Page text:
Every four years the country’s political elite gets all worked up over politics—and hardly anyone else notices. In the midterm election years, that is. The midterms often feel more like a charity walk-a-thon than a Usain Bolt sprint; sometimes it seems like no one is really “running” at all. The candidates’ names may change, but their policies remain the same. Sometimes even the names don’t change for decades on end.
This year is different. If you love Brett Kavanaugh, big coal, American manufacturing, tax cuts, and the stock market, vote Republican this November 6. If you hate Brett Kavanaugh, but love the Paris climate accord, peace with Iran, and big government—and want to see Donald Trump impeached—vote Democrat . Midterm voting hasn’t been this easy in decades.
A healthy democracy requires clear choices like these. Political pundits spend hours each day parsing candidates’ voting records, but ordinary voters don’t. Political pundits love to see the two major parties cooperating to pass major legislation, then going out to the same Washington bars to celebrate together. But for ordinary voters, that makes all politicians look pretty much the same. And if they’re all the same, why bother voting at all?
And for several decades, they all did pretty much look the same. There was an elite consensus in Washington that took issue after issue off the table and out of politics. Call it bipartisanship if you want, or call it conspiracy. Either way, for years the American people had little choice over key issues like free trade, bank bailouts, and the federalization of K-12 education. Democrats and Republicans came and went, but the elite agenda just kept moving forward. The return of partisanship threatens all that—and it’s about time, too.
Reasons to vote
As American politics have slowly become more partisan, American voters have started to return to the polls. Voter turnout in was consistently high in the 1950s and 1960s as the country grappled with desegregation, civil rights, the Great Society, and the war in Vietnam. Back then, Presidential elections really did have consequences. No 1950s Democrat would have sent the 101st Airborne to integrate Arkansas schools, and no 1960s Republican would have given us Medicare.
Presidential elections mattered much less in the seventies, eighties and nineties. Pierce through the hazy feel-good (or feel-bad) memories of times gone by, and you’ll find that Richard Nixon gave us the Environmental Protection Agency, Jimmy Carter ordered the Army into Iran (it’s not his fault that their helicopters crashed), and Ronald Reagan of all people presided over one of the biggest expansions in the federal government in history. George H.W. Bush and Bill Clinton together gave us NAFTA and the WTO.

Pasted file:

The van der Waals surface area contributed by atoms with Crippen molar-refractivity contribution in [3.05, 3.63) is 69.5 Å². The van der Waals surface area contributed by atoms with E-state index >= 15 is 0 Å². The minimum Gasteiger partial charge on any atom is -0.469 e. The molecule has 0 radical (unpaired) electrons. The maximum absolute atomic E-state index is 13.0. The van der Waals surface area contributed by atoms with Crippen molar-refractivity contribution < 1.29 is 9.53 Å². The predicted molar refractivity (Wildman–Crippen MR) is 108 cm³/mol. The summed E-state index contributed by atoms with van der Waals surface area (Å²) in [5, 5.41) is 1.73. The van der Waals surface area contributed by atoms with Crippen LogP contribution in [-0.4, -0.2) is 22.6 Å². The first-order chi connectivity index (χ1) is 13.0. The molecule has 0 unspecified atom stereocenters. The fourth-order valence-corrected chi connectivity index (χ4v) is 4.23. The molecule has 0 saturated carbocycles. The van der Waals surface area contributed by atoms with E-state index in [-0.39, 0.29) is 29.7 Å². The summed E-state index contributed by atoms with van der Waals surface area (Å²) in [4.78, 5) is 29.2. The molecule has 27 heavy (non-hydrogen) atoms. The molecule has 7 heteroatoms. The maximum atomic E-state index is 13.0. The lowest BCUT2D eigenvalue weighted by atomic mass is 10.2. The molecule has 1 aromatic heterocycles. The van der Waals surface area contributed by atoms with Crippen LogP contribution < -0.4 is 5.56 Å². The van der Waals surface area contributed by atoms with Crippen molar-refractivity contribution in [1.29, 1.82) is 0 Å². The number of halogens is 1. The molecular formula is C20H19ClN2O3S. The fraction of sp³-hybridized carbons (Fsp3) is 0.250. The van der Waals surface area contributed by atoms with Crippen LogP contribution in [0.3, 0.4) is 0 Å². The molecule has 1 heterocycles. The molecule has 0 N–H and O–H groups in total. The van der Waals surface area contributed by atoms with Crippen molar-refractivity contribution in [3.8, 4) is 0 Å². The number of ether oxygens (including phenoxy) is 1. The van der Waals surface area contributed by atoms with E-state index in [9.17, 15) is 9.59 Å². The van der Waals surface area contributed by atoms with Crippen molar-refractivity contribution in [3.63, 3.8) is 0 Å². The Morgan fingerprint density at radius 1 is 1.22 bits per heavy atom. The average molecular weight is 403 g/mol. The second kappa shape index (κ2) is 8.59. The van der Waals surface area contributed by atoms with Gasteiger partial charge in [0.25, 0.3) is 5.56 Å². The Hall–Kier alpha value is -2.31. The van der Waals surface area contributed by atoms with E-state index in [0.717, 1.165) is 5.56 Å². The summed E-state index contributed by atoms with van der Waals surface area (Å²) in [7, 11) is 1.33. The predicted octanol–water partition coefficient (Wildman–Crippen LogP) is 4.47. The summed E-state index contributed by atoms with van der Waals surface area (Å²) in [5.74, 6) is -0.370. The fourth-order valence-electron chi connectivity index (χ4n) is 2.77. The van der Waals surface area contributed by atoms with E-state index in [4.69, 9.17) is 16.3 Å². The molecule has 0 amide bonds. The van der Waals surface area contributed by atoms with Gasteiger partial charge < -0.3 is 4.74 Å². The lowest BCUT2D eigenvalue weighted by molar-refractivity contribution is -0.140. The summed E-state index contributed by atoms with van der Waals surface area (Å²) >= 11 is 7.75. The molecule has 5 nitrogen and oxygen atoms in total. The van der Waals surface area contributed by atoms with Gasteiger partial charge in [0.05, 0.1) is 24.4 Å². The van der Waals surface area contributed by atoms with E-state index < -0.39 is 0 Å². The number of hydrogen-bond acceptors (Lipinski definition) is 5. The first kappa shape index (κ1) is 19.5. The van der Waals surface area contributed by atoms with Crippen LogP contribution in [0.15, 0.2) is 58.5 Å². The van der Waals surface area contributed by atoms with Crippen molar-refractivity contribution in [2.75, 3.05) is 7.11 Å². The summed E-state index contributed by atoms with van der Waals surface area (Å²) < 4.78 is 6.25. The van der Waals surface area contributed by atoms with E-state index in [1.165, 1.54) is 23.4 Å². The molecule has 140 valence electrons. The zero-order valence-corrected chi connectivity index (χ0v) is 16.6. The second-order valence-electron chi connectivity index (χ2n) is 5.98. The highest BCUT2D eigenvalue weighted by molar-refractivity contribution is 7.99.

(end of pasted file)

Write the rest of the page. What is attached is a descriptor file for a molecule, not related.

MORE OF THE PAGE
Amidst all this bipartisanship, voting in Presidential elections bottomed out. The only spark in Presidential voter turnout between 1972 and 2004 was the 1992 election contested by the independent Ross Perot. Since the return of partisanship in the 2000s, voter turnout in Presidential elections has climbed back to its postwar average of around 55 percent. That’s because as elections have become more partisan, they have become more important. The Trump factor all but assures that voter turnout will soar to a new high in 2020.
Turnout in midterm Congressional elections, by contrast, never bounced back. In fact, it hit a new postwar low in 2014. The reason is simple: gerrymandering . Instead of fighting things out at the polls, the Democrats and ( especially) the Republicans prefer to crack and pack the electorate into highly artificial “districts” that provide them with safe, noncompetitive seats. These days, when it comes to congressional elections, the voters don’t choose their representatives. The representatives choose their voters.
Bring on the Breitbart
Perhaps the biggest single factor behind the rise of partisanship in the 2000s was the birth of Fox News. Launched just before the 1996 elections, Fox News has been the dominant cable news channel in America since 2002. Its obvious partisan tilt has freed other news outlets, like MSNBC on cable to the New York Times in print, to become more openly partisan as well. The idea that the news should be “fair and balanced,” so dear to political scientists and media scholars, is now so old hat that it has even been abandoned by Fox News itself.
If you worry that television and newspapers have become too biased, don’t even look at the internet. Everyone knows how Breitbart’s Steve Bannon went to bat for Donald Trump. But on the other side of the partisan divide, fifty-seven out of fifty-nine major American newspapers endorsed Hillary Clinton, to say nothing of all the progressive websites that relentlessly promoted Bernie Sanders. It’s like a return to the 1890s, when the likes of Joseph Pulitzer and William Randolph Hearst were battling it out for readers with hyper-partisan yellow journalism.
Incidentally, voter turnout in the election of 1896 was 79.3 percent, a figure never again reached in U.S. election history. The election pitted the fiery progressive Democrat William Jennings Bryan against the arch-conservative Republican William McKinley. Everyone knew where the candidates stood on the big issues of the day, and they got what they voted for: McKinley, protective tariffs, and the gold standard.
Academics are still debating whether or not those were the right choices. But that they were popular choices was proved in 1900, when McKinley beat Bryan again, this time by an even wider margin. Democracy requires choices, and back then the two major parties offered real choices to the American electorate. Today’s return of partisanship means the return of choices. Whoever the Democrats put forward in 2020, one thing is clear: Trump will give the voters a clear choice. And that’s just what democracy needs.